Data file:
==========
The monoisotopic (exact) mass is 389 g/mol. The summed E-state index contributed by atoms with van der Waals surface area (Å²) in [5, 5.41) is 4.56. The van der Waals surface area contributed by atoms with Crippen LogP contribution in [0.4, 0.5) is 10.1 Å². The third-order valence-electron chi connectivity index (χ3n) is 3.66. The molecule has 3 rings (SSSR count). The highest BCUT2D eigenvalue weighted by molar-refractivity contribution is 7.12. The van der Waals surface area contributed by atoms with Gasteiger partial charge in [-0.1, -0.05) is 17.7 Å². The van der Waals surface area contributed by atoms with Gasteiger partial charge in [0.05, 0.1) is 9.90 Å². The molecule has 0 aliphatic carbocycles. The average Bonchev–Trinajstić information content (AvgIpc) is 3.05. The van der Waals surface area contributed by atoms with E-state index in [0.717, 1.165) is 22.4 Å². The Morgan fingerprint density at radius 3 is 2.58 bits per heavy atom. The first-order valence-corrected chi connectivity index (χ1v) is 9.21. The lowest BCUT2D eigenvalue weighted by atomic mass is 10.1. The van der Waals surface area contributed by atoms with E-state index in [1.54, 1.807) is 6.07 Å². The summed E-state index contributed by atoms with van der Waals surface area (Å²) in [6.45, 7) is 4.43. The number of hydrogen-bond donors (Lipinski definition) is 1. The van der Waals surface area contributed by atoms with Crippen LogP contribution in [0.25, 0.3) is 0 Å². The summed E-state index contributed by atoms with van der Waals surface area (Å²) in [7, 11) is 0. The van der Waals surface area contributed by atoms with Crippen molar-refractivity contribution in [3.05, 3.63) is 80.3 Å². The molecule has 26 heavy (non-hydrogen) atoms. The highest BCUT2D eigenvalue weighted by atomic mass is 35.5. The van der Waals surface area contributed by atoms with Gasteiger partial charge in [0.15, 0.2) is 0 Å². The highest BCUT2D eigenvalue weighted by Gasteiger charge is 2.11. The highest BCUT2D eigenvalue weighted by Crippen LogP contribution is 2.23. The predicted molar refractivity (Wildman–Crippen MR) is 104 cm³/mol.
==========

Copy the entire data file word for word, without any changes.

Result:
The monoisotopic (exact) mass is 389 g/mol. The summed E-state index contributed by atoms with van der Waals surface area (Å²) in [5, 5.41) is 4.56. The van der Waals surface area contributed by atoms with Crippen LogP contribution in [0.4, 0.5) is 10.1 Å². The third-order valence-electron chi connectivity index (χ3n) is 3.66. The molecule has 3 rings (SSSR count). The highest BCUT2D eigenvalue weighted by molar-refractivity contribution is 7.12. The van der Waals surface area contributed by atoms with Gasteiger partial charge in [-0.1, -0.05) is 17.7 Å². The van der Waals surface area contributed by atoms with Gasteiger partial charge in [0.05, 0.1) is 9.90 Å². The molecule has 0 aliphatic carbocycles. The average Bonchev–Trinajstić information content (AvgIpc) is 3.05. The van der Waals surface area contributed by atoms with E-state index in [0.717, 1.165) is 22.4 Å². The Morgan fingerprint density at radius 3 is 2.58 bits per heavy atom. The first-order valence-corrected chi connectivity index (χ1v) is 9.21. The lowest BCUT2D eigenvalue weighted by atomic mass is 10.1. The van der Waals surface area contributed by atoms with E-state index in [1.54, 1.807) is 6.07 Å². The summed E-state index contributed by atoms with van der Waals surface area (Å²) in [6.45, 7) is 4.43. The number of hydrogen-bond donors (Lipinski definition) is 1. The van der Waals surface area contributed by atoms with Crippen LogP contribution in [0.25, 0.3) is 0 Å². The summed E-state index contributed by atoms with van der Waals surface area (Å²) in [7, 11) is 0. The van der Waals surface area contributed by atoms with Crippen molar-refractivity contribution in [3.05, 3.63) is 80.3 Å². The molecule has 26 heavy (non-hydrogen) atoms. The highest BCUT2D eigenvalue weighted by atomic mass is 35.5. The van der Waals surface area contributed by atoms with Gasteiger partial charge in [0.15, 0.2) is 0 Å². The highest BCUT2D eigenvalue weighted by Gasteiger charge is 2.11. The highest BCUT2D eigenvalue weighted by Crippen LogP contribution is 2.23. The predicted molar refractivity (Wildman–Crippen MR) is 104 cm³/mol.